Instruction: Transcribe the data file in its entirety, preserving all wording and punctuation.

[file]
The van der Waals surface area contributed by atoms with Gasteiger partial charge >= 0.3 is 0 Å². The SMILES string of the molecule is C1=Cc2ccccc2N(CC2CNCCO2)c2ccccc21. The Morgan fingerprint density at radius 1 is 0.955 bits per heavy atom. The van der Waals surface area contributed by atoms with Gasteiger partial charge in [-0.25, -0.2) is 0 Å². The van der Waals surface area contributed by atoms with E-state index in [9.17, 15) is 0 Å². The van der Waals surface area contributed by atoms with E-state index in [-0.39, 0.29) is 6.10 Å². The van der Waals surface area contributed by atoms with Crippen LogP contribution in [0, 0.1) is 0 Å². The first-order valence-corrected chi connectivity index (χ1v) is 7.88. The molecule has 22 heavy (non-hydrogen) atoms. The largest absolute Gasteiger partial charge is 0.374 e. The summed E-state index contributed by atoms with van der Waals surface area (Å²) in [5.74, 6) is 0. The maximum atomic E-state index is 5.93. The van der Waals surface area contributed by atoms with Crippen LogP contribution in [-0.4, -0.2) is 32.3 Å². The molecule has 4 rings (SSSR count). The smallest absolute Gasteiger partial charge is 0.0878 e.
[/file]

The van der Waals surface area contributed by atoms with Gasteiger partial charge >= 0.3 is 0 Å². The SMILES string of the molecule is C1=Cc2ccccc2N(CC2CNCCO2)c2ccccc21. The Morgan fingerprint density at radius 1 is 0.955 bits per heavy atom. The van der Waals surface area contributed by atoms with Gasteiger partial charge in [-0.25, -0.2) is 0 Å². The van der Waals surface area contributed by atoms with E-state index in [9.17, 15) is 0 Å². The van der Waals surface area contributed by atoms with E-state index in [-0.39, 0.29) is 6.10 Å². The van der Waals surface area contributed by atoms with Crippen LogP contribution in [0, 0.1) is 0 Å². The first-order valence-corrected chi connectivity index (χ1v) is 7.88. The molecule has 22 heavy (non-hydrogen) atoms. The largest absolute Gasteiger partial charge is 0.374 e. The summed E-state index contributed by atoms with van der Waals surface area (Å²) in [5.74, 6) is 0. The maximum atomic E-state index is 5.93. The van der Waals surface area contributed by atoms with Crippen LogP contribution in [-0.4, -0.2) is 32.3 Å². The molecule has 4 rings (SSSR count). The smallest absolute Gasteiger partial charge is 0.0878 e.